The generality of Muslims felt alienated from him after he refused to support the Khilafat movement. But Gandhi supported it. Though isolated, Jinnah did not give up his efforts to unite the Hindus and Muslims to obtain constitutional reforms safe guarding the interests of the Muslims. The worst blow that he suffered was the rejection of his amendment to the Nehru Report of 1928. At first, the Hindus distrusted him but later even the Muslims doubted his motives. Consequently he was so disheartened that he decided to give up politics and retire in London. There too he made futile efforts to find new political pastures by trying to enter the House of Commons.

Jinnah however could not rest content for long, his burning desire was to be in the limelight and this drove him to regain his position. He came back to India with a new determination. From an avowed nationalist, he became an arch communalist. He took a aggressive anti-Hindu stand and concentrated all his energies on mobilizing the Muslims. He made it his mission to unite the Muslims and activate the morbid League. He became a born–again Muslim, hoping to rise on the convenient shoulders of communalism. In the process, he discarded Hindus but he could not easily mix with illiterate Muslim masses. He felt comfortable only among the western educated elite. Despite the arrogance in his approach, he managed to become the darling of the Muslims. He exploited their religious leaning and inculcated in them the fear of Hindu domination. He coined the two nation theory, stressing on vital differences between the Hindus and  the Muslims. He convinced the Muslims that Hindus would never share power with them. There sole objective, he told them was to oust the British and establish Hindu raj and subjugate them, so as to avenge the alleged atrocities committed by the medieval Muslim rulers.

His approach was totally changed from that of his earlier days until the last seven or eight years of his life. With this changed approach he made himself politically vulnerable, the British now accepted him as the authentic representative of the Muslims and eventually the Congress too conceded that status to him, even if unwillingly. He felt truly elevated when he was equated with Gandhi. He steadfastly pursued his objective to partition the country. He used every political means and organizational measures to counter his opponents and often had better of them. He did not deviate from armchair politics and still managed to win over the Muslim masses. He missed no opportunity to pour venom on the Congress and the Hindus but always kept the British on his side. Within the League, he was able to have complete sway. Jinnah’s weapon was not logic but debating skills in which few could equal him. Also there are indeed few instances in History were a leader had been able to achieve so much by doing so little except through play of words. He once remarked that he got Pakistan by using the services of his secretary and a typewriter.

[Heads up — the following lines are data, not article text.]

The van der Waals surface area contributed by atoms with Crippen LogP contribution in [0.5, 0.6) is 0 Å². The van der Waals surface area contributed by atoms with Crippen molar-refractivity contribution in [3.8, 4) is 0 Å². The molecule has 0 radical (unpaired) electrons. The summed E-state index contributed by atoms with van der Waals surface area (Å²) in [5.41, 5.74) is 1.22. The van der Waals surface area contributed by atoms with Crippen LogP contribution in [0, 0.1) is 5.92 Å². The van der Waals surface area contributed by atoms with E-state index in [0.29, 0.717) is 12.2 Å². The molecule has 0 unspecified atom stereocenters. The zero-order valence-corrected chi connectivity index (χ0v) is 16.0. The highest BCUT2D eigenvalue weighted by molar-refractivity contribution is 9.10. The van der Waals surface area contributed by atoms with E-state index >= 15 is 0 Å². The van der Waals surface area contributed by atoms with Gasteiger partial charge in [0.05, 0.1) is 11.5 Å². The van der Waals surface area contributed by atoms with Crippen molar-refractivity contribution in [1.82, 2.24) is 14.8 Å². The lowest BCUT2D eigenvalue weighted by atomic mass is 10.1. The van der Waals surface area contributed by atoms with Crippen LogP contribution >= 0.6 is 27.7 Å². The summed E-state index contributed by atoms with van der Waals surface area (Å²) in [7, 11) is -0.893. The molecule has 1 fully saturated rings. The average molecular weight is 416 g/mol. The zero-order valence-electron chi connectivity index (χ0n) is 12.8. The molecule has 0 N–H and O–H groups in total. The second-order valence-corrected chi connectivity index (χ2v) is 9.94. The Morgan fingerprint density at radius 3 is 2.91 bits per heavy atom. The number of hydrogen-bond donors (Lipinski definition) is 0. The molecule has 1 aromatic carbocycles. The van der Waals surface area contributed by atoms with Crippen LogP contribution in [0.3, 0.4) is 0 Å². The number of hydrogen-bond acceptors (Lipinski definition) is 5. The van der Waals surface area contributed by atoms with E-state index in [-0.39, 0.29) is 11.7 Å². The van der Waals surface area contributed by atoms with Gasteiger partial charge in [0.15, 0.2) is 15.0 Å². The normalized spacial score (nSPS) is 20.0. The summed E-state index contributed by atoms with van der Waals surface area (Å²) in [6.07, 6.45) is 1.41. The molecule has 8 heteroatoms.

It was purely a political move to fulfill his obsessive ambition. He played his game so cleverly that he not only amassed a huge following of the illiterate masses but also gathered around him such lieutenants who obeyed him blindly. He silenced his opponents and thus emerged as the unchallenged leader ‘The Quaid-I-Azam’ (the great leader).  Jinnah had no doubt used Islam to obtain his Pakistan but as soon as it came into existence, he clarified that he would run the newly born state on modern western lines. He believed in concentrating all powers in his hands and made that clear when he appointed himself as the Governor General of Pakistan. He had vowed that he would provide Muslims a separate homeland to free them from Hindu domination. But what has really happened is that they have been permanently enslaved, two thirds of them to the Hindus and remaining one third which constitutes Pakistan to power brokers and drug peddlers. A noted Pakistani author Ahmed Rashid has pointed out Pakistan has become the hotbed of the biggest smuggling racket in the world enmeshed with Pakistani smugglers, transporters, drug barons’ bureaucrats, politicians and army officers.

Source: Milchar